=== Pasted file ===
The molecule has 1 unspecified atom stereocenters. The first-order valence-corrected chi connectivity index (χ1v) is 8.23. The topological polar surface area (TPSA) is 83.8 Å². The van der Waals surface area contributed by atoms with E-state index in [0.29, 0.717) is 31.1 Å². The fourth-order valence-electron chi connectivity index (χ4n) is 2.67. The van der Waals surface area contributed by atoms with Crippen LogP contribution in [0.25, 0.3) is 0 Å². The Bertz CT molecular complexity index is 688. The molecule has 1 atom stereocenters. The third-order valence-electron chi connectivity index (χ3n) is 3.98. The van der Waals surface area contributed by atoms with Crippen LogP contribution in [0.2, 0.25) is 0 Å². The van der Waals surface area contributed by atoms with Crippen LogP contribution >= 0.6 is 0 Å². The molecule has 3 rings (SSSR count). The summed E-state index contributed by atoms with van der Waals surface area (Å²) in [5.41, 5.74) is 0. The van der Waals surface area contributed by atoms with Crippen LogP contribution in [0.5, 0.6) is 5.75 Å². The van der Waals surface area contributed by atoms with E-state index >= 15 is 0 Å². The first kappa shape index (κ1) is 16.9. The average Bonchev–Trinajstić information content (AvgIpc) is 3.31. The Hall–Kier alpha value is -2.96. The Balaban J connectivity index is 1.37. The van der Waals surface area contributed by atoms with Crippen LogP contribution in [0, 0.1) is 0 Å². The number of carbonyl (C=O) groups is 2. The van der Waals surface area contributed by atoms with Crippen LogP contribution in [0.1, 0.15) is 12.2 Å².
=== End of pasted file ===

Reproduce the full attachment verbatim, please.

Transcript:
The molecule has 1 unspecified atom stereocenters. The first-order valence-corrected chi connectivity index (χ1v) is 8.23. The topological polar surface area (TPSA) is 83.8 Å². The van der Waals surface area contributed by atoms with E-state index in [0.29, 0.717) is 31.1 Å². The fourth-order valence-electron chi connectivity index (χ4n) is 2.67. The van der Waals surface area contributed by atoms with Crippen LogP contribution in [0.25, 0.3) is 0 Å². The Bertz CT molecular complexity index is 688. The molecule has 1 atom stereocenters. The third-order valence-electron chi connectivity index (χ3n) is 3.98. The van der Waals surface area contributed by atoms with Crippen LogP contribution in [0.2, 0.25) is 0 Å². The van der Waals surface area contributed by atoms with Crippen LogP contribution >= 0.6 is 0 Å². The molecule has 3 rings (SSSR count). The summed E-state index contributed by atoms with van der Waals surface area (Å²) in [5.41, 5.74) is 0. The van der Waals surface area contributed by atoms with Crippen LogP contribution in [0.5, 0.6) is 5.75 Å². The van der Waals surface area contributed by atoms with E-state index >= 15 is 0 Å². The first kappa shape index (κ1) is 16.9. The average Bonchev–Trinajstić information content (AvgIpc) is 3.31. The Hall–Kier alpha value is -2.96. The Balaban J connectivity index is 1.37. The van der Waals surface area contributed by atoms with Crippen LogP contribution in [0, 0.1) is 0 Å². The number of carbonyl (C=O) groups is 2. The van der Waals surface area contributed by atoms with Crippen LogP contribution in [0.1, 0.15) is 12.2 Å².